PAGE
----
Possessive Adjectives, Pronouns & Possessive ‘s

Possessive Adjectives, Pronouns & Possessive ‘s

We use possessive adjectives and pronouns to talk about things we own (e.g. my car), people we have a relationship with (e.g. my friend), parts of the body and thoughts/feelings we have (e.g. my hand, my love, my idea).

Possessive adjectives:

  • my (My mother is here.)
  • your (Your car is red.)
  • his (His hair is dark.)
  • her (Her smile is beautiful.)
  • its (This is my chair. Its leg is broken.)
  • our (Our apartment is small.)
  • their (Their children are very smart.)
  • whose (*The man whose hair is dark is my father.)

The sentence The man whose hair is dark is my father is compound because it has 2 subjects (the man and hair) and 2 predicates (is and is). The part whose hair is dark is a relative clause. When you are ready, read this article for more information about relative clauses.

Possessive pronouns:

  • mine (This cat is mine.)
  • yours (That bag is yours.)
  • his (The book is his.)
  • hers (This is a house of hers.)
  • its* (The shell is its, not mine or yours.)
  • ours (The time is ours.)
  • theirs (The garden is theirs.)

*We use the possessive pronoun its extremely rarely. According to some books (for example, “Oxford Living Grammar Intermediate” by N.Coe), it doesn’t even exist. But its is very common as a possessive adjective.

We use possessive pronouns to talk about something that we have (see the examples above). We also use possessive pronouns when we know which thing we are referring to: 1) My smartphone is one year old. How old is yours? (= your smartphone) 2) This is your notebook, and this is mine. (= my notebook)

A friend of mine” means “one of my friends.” It’s not the same as “my friend” because “my friend” doesn’t imply that there are more friends, but “a friend of mine” does. Examples:

I’m going to a wedding on Saturday. A friend of mine is getting married. (I have many friends and one of them is getting married.)

We often go on holiday with some friends of ours.

Jack sometimes has arguments with a neighbor of his.

It’s a good idea of yours. (You have many good ideas, and it’s one of them.)

Possessive ‘s

We use ‘s mostly for people or animals:

Jack‘s fridge is not working.

How old are Mary‘s children?

What is your mother‘s name?

The cat‘s fur is black.

You will sometimes see names that end in s without the addition of ‘s, to avoid the double s sound. It’s correct, and s’s is correct too:

Charles’ friends are my friends. (= Charles’s friends are my friends)

I like Alicia Keys’ songs. (= I like Alicia Keys’s songs)

We can use ‘s without a noun after it: This isn’t my notebook. It’s my brother’s. (= my brother’s notebook).

We can use ‘s only with nouns, and we don’t use it with a long group of words: your classmate’s name BUT the name of the classmate sitting by the door.

Note that we say a woman’s hat (= a hat for a woman), a girl’s name (= a name for a girl), a bird’s egg (an egg which a bird laid), etc.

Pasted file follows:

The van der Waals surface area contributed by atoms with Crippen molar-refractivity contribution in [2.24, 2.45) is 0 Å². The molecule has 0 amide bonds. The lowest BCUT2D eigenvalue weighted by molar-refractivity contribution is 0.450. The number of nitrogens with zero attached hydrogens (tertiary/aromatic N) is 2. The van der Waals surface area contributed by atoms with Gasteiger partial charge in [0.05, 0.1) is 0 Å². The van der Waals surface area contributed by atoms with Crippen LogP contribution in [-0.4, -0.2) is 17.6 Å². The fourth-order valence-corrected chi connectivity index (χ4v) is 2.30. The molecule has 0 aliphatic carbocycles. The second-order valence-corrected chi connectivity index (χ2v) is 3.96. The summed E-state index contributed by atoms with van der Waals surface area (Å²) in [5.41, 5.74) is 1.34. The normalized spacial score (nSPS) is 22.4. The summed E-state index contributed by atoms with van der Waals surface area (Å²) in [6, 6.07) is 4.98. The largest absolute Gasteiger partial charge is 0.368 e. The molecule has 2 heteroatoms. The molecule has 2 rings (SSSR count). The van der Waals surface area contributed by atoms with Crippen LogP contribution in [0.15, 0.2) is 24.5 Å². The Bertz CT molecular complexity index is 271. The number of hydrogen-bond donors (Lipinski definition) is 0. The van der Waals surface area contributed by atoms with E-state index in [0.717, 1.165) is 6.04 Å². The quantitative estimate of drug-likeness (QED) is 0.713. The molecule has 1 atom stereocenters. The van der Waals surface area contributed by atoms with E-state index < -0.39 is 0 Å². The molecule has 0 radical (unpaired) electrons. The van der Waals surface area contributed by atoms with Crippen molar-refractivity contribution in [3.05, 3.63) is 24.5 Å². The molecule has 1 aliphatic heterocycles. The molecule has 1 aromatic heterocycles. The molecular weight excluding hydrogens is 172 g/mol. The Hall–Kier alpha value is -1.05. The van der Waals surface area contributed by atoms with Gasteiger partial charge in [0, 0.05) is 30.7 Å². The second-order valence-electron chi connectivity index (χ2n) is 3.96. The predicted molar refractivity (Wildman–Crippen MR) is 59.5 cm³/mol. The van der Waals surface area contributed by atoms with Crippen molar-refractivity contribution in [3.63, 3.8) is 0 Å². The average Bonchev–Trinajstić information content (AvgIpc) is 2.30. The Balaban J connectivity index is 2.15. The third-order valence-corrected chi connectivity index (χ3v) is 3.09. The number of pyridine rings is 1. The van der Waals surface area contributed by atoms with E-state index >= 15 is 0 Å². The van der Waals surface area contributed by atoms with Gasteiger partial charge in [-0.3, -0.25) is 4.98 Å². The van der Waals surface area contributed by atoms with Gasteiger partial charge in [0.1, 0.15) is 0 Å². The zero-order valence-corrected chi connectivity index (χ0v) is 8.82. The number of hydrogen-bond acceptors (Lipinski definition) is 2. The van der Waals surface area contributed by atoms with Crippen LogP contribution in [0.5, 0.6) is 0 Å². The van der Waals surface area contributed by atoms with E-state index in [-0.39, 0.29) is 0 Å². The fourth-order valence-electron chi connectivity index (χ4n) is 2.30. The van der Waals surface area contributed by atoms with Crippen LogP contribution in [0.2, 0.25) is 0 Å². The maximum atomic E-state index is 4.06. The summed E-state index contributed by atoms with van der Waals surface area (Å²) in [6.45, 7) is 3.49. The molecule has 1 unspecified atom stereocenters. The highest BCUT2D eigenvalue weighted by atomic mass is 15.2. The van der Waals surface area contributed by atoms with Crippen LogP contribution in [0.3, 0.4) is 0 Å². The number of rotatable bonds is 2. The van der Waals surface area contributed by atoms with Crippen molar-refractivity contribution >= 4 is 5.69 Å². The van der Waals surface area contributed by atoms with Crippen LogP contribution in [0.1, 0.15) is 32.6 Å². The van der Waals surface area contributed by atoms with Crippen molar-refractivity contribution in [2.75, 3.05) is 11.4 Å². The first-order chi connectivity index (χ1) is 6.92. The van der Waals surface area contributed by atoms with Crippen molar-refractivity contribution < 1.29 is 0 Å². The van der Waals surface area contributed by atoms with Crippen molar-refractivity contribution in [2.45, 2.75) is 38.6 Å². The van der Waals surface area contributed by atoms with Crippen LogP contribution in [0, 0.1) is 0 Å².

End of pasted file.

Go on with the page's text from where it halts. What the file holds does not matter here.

With a singular noun we use ‘s (e.g. my brother’s notebook). With plural nouns we put an apostrophe (‘) at the end of the word:

My sisters room is clean.

The Cartershouse is big.

The cats food is here.

If a plural noun doesn’t end in -s, we use ‘s:

The men’s changing room is over there.

I need a children’s book.

Where can I buy women’s clothes?

We need to understand the people’s needs.

For more irregular nouns, check out “Singular & Plural, Countable & Uncountable Nouns.”

We can use ‘s after more than one noun: Jack and Karen’s wedding, Mr. and Mrs. Smith’s house.

This is Mr. and Mrs. Smith’s house.

For things, ideas, etc., we usually use of:

The temperature of the water is very cold. (= The water temperature is cold)

The name of the book is “War and Peace.” (= The book name is “War and Peace.”)

Remember these important phrases with of:

  • the beginning/middle/end of (The beginning of the month is a hard time for me.)
  • the top/bottom of (The answer key is at the bottom of the page.)
  • the front/back/side of (The house is by the side of the field.)

We can usually use ‘s or of for an organization:

The government’s decision is important. (= The decision of the government is important)

The company’s success is considerable. (= The success of the company is considerable)

It is also possible to use ‘s for places:

The city’s streets are narrow. (= The streets of the city are narrow)

The world’s population is growing. (= The population of the world is growing)

We can also use ‘s with time words:

Tomorrow’s class will be interesting.

I will attend next week’s meeting.

Today’s class is great.

Yesterday’s newspaper is on the table.

Monday’s lecture is about grammar.

I want to watch this evening’s program.

We also use ‘s or -s’ (for plural words) with periods of time: a week’s holiday, ten minutes’ walk, three months’ journey, etc.

Double possessives (like a friend of mine) are also possible with ‘s: a friend of Mary’s (= one of Mary’s friends), a car of Jack’s (= one of Jack’s cars).

Do you have questions? Leave a comment below and we’ll be happy to help. 😉

Materials used: “English Grammar in Use” by R.Murphy (4th edition)

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